• Figure 1 is a schematic front view of an exemplary embodiment of an autoinjector 1 according to the present invention. Figure 2 is a corresponding lateral view and figure 3 a corresponding rear view of an exemplary embodiment of an autoinjector 1 according to the present invention.
  • In an exemplary embodiment, the autoinjector 1 comprises a case 2 having an elongate shape with a distal end 3 and a proximal end. The case 2 includes a carrier slidably disposed therein which is adapted to replaceably retain a syringe 4, e.g. a pre-filled syringe with a dose of a medicament. A needle 5 is coupled to a distal end of the syringe 4. A protective needle boot 6 is replacabely coupled to the needle 5.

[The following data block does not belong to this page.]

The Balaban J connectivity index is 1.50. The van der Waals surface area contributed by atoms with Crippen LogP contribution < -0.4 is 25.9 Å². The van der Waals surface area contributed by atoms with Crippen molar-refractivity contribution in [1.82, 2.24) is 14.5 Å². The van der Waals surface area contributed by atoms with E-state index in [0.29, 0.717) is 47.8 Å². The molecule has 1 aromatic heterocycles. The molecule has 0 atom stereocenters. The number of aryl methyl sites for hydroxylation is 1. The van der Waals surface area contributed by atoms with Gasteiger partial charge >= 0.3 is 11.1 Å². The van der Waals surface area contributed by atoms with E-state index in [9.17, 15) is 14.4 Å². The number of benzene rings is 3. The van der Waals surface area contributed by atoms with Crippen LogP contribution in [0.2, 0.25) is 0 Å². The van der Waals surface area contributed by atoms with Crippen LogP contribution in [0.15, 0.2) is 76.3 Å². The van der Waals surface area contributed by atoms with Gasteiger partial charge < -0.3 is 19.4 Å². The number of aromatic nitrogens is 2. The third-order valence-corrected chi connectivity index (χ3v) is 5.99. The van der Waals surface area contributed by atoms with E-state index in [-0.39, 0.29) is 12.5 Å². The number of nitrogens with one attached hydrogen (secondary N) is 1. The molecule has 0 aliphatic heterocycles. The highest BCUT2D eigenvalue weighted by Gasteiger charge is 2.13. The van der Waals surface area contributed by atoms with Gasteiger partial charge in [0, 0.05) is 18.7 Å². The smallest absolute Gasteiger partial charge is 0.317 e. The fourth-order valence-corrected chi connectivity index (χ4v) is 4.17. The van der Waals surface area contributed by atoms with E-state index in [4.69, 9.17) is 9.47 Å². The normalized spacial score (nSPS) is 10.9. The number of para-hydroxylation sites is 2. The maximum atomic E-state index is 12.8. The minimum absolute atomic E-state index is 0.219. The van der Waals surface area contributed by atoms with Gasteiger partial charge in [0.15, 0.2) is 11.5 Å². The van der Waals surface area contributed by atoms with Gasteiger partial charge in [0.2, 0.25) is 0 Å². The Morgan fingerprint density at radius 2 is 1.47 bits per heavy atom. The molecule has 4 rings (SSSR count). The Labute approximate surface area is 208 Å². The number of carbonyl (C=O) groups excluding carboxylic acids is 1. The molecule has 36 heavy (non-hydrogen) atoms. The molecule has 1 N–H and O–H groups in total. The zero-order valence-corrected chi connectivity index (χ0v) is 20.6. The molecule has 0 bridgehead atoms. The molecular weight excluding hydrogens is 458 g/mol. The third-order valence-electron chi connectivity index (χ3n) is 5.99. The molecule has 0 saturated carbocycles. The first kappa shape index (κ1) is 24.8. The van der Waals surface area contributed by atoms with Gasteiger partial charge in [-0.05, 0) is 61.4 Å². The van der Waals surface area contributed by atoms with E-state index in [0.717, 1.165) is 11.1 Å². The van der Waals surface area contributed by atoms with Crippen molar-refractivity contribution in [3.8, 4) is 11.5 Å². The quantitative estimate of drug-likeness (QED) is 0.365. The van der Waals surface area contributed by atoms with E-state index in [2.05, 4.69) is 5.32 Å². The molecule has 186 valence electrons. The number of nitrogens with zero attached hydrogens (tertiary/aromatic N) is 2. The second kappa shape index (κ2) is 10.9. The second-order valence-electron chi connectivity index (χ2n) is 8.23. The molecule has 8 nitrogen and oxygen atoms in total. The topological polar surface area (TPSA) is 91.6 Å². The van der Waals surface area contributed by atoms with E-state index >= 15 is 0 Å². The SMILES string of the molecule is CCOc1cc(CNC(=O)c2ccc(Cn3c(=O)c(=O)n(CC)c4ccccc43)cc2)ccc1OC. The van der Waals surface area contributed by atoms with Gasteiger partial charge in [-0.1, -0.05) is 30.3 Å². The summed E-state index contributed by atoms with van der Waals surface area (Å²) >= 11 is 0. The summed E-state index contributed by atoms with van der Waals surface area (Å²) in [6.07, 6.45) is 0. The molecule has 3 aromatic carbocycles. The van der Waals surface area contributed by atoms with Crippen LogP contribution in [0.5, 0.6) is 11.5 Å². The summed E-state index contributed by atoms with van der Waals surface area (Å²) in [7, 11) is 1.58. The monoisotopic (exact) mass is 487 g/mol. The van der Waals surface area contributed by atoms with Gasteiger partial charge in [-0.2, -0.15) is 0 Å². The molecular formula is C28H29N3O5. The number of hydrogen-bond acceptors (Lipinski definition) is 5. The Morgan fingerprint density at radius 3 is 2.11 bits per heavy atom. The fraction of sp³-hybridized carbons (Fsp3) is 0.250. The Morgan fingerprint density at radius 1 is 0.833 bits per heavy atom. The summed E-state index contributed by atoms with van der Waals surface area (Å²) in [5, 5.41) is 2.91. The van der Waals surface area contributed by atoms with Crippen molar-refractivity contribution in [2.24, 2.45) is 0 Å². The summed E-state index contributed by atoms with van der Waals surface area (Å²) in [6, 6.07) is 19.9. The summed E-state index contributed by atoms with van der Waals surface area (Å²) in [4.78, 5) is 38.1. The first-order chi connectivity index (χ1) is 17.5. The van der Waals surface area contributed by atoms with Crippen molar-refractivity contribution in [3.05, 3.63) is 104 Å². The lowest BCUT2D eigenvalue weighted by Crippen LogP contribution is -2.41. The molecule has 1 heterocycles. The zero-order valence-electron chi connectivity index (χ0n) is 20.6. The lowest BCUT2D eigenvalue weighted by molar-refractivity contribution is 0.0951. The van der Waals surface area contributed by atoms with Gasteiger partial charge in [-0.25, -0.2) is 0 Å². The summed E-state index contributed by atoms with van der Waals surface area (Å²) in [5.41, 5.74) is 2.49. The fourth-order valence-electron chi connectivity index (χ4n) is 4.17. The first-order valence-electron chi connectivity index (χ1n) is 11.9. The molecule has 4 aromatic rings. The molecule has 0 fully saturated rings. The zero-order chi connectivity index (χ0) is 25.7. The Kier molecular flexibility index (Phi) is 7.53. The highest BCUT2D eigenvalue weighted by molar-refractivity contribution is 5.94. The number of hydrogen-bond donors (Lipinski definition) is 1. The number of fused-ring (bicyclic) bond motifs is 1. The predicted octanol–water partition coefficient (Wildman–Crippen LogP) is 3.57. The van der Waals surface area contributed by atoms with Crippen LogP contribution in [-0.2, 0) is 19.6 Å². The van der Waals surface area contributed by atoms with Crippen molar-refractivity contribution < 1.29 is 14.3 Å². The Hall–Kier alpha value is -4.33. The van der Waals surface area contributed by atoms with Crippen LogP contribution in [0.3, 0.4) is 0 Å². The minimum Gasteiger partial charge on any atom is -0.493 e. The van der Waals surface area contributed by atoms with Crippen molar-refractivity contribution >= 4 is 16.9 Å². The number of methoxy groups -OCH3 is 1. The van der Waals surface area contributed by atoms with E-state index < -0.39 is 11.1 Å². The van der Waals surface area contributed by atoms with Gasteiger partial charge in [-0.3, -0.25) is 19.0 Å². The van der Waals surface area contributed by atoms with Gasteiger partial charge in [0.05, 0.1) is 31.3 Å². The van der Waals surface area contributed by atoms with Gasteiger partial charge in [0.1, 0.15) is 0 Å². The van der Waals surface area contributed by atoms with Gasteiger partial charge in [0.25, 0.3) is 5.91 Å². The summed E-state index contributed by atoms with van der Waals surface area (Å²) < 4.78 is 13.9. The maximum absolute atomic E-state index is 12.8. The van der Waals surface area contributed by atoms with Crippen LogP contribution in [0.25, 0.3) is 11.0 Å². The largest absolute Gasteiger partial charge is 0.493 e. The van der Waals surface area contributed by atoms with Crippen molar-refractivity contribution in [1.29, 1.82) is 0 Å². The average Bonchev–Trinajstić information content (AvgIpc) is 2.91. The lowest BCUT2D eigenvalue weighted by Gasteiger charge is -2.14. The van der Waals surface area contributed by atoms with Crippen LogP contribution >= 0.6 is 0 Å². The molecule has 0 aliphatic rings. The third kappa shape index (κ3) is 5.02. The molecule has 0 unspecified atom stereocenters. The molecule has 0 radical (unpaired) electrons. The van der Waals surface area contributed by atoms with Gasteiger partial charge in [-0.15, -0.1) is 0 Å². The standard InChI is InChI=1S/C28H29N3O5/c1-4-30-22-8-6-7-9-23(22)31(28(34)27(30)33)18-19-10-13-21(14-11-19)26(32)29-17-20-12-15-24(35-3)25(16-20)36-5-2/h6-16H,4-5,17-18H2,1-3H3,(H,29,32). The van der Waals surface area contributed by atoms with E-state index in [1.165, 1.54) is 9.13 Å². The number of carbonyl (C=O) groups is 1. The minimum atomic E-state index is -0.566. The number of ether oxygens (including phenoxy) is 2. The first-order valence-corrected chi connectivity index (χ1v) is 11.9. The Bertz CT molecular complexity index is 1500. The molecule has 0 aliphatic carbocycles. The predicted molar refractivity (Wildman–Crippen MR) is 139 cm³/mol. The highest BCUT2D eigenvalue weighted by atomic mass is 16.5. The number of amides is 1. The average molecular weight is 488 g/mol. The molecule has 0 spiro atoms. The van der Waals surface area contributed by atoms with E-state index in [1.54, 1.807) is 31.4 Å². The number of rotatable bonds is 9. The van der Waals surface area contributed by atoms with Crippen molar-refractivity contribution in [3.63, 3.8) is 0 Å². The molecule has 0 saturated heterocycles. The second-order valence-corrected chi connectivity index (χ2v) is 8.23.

• In an exemplary embodiment, the autoinjector 1 includes a cover 8 slidably disposed on the case 2. The cover 8 is translatable relative to the case 2 between a first, proximal position (shown in Figures 1 and 2) and a second, distal position (shown in Figure 3). When the cover 8 is in the proximal position, the carrier may be exposed via a hole in the case 2, allowing an unused syringe 4 to be inserted into the carrier and a used syringe 4 to be removed from the carrier. When the cover 8 is in the distal position, the cover 8 may enclose the carrier to prevent movement of the syringe 4 relative to a longitudinal axis of the autoinjector 1 but allow for axial translation of the carrier. In an exemplary embodiment, the autoinjector 1 includes a releaseable locking mechanism that engages the cover 8 when it is in the distal position. The locking mechanism may include resilient arms disposed on the autoinjector 1 which engage the cover 8 when it is in the distal position. The arms may be released by manual force (e.g., pulling the cover 8 in the proximal direction, pressing a release button, etc.) or by a motor 10 (e.g., after an injection procedure is complete).